The One Thing You Should Do after You Sprain an Ankle

Maybe you were playing sports, or perhaps misjudged a step, however, you sprained your ankle, it’s important to have it looked at by a professional. That’s because once you sprain your ankle, you’re more likely to do it again...and again. Over time, the damaged ligaments in your foot grow weaker, and you can end up developing a condition known as chronic ankle instability.

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Is My Toe Stubbed or Broken? 3 Tips to Help You Decide

Is My Toe Stubbed or Broken

We’ve all been there. That moment when you're rushing around your home barefoot and BAM! You slam your toe into the corner of a table leg, or some other object, in your path. That excruciating, familiar pain shooting through your big toe can seem like the death of you, but how can you tell how much damage was really done? Did you just stub your toe, or is it something worse? The experts at Kansas City Foot Specialists are here to help you find out. 

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How High Blood Pressure Affects Your Feet

High blood pressure, also known as hypertension, is the excessive force of blood pushing against the arterial walls as your heart pumps blood throughout your body. This added stress on the arteries can contribute to decreased blood flow and many other serious health risks. While high blood pressure affects your entire body, symptoms can be commonly seen in the lower legs and feet.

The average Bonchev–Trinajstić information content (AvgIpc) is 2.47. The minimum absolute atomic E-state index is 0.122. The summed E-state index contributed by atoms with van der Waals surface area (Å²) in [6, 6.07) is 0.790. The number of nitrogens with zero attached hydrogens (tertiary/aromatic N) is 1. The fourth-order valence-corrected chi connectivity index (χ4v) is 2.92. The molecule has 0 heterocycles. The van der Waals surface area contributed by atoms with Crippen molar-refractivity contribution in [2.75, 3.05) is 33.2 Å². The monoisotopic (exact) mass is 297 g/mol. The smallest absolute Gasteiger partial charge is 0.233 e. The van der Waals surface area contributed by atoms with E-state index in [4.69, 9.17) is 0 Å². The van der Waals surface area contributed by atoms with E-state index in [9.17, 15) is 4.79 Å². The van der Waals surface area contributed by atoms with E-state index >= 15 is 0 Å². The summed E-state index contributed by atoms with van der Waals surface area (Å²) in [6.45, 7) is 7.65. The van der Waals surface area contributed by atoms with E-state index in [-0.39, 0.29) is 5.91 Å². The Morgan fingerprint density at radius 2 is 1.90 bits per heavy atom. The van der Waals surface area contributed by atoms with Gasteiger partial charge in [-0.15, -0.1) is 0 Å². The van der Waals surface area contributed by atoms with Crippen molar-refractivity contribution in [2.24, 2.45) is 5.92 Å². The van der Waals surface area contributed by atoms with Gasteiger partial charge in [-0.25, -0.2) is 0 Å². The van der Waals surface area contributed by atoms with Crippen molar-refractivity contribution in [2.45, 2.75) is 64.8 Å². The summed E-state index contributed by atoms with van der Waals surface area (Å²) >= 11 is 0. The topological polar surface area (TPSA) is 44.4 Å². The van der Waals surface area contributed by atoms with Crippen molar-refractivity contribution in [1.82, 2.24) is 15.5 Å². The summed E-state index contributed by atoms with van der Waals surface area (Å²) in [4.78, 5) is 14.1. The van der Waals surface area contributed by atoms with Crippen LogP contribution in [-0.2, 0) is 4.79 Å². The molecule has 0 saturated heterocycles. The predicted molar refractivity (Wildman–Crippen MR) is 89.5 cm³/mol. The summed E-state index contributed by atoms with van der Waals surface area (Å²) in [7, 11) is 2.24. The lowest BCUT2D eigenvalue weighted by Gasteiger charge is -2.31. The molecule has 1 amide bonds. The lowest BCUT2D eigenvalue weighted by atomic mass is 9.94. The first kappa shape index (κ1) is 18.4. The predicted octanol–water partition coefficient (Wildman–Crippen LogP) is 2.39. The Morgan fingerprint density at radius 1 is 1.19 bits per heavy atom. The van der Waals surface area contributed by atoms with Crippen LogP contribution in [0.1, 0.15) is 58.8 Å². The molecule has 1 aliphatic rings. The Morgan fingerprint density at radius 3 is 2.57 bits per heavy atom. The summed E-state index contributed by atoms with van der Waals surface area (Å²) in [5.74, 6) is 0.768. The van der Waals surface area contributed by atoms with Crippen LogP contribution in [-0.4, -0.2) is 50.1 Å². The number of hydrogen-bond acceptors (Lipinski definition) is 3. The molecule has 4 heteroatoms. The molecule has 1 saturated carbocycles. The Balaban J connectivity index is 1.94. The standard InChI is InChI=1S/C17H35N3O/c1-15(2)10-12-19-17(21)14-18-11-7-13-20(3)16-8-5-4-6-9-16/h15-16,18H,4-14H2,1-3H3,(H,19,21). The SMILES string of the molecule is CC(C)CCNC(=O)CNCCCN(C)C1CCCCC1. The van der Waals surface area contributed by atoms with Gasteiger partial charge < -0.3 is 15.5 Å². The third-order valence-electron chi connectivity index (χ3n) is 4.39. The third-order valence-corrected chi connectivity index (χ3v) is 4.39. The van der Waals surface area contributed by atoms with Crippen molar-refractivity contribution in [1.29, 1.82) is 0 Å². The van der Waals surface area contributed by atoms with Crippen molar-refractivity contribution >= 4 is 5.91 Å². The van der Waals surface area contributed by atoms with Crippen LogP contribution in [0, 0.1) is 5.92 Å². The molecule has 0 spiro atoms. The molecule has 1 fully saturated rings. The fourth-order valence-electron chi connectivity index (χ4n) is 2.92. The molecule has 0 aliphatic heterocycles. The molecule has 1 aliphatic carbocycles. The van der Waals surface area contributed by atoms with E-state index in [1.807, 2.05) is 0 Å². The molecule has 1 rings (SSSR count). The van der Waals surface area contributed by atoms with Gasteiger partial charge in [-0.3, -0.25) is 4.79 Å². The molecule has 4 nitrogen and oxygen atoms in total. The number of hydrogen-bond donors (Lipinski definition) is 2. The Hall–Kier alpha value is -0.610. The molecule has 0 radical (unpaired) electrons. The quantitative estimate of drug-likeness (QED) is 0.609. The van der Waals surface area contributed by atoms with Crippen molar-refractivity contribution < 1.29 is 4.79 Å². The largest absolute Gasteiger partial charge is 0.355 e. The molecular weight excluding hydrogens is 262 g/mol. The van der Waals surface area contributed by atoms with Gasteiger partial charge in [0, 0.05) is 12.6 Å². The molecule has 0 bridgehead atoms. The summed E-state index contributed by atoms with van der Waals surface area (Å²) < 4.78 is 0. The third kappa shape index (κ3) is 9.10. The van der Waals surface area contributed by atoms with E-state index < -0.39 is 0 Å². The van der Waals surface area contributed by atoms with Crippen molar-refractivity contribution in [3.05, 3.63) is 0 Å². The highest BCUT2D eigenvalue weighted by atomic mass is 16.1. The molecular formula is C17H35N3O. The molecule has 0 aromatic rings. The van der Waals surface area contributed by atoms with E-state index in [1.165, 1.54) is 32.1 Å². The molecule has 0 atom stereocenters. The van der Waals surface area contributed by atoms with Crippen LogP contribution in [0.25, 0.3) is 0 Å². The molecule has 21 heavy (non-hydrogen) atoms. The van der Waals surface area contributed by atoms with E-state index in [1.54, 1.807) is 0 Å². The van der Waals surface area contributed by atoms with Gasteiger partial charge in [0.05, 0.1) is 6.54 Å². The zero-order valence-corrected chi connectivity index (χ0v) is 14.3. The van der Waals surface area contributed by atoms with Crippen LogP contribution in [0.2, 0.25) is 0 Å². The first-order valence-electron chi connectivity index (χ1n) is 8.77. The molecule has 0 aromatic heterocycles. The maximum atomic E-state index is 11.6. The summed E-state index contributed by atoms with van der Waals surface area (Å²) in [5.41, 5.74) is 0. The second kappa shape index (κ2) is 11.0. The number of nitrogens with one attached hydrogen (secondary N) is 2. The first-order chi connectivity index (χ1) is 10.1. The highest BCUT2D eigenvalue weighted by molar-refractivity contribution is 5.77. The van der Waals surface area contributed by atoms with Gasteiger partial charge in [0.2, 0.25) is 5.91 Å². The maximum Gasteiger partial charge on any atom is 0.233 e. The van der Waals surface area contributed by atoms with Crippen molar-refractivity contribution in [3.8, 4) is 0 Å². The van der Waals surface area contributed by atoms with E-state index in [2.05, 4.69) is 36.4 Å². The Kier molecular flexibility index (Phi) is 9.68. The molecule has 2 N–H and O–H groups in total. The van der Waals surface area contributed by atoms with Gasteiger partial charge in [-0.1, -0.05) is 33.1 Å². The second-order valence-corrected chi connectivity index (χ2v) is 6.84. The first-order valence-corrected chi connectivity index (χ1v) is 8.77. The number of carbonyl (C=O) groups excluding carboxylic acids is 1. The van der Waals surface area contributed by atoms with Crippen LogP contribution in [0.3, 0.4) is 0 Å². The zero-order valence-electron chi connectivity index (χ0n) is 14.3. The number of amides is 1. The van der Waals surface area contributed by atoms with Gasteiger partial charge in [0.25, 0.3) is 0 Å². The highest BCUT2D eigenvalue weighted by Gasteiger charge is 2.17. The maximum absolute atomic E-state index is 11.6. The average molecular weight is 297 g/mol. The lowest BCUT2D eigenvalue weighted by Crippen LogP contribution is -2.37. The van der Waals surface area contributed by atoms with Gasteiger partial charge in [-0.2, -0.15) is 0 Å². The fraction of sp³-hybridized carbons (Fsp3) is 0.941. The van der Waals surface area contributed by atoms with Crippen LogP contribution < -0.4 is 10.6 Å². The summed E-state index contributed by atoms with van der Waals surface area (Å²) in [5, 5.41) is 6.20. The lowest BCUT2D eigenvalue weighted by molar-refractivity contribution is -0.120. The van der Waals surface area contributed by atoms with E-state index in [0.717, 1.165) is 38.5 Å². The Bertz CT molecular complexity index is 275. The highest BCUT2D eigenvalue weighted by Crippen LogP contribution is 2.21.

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What’s the Difference between a Podiatrist (DPM) or Medical Doctor (MD)

What’s the difference between a DPM and an MD when it comes to treating foot, ankle, and lower leg problems? Would it surprise you to learn that DPMs - doctors of podiatric medicine - are far more than simply foot doctors? A medical doctor is trained to treat a wide array of problems and complaints. Only podiatrists are thoroughly and specifically trained to treat the lower legs, feet, and ankles. 

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How the Heat Affects Your Feet

Summer heat can be brutal and we’ve been experiencing extremely high temperatures so far this year in the Kansas City area. Prolonged periods of abnormally hot weather can cause foot, ankle, and lower leg problems. When temperatures soar into the high 90s and above, many people experience water retention, also known as heat-related edema. While this water retention occurs all over the body, gravity makes the swelling more obvious in the feet, ankles, and lower legs.

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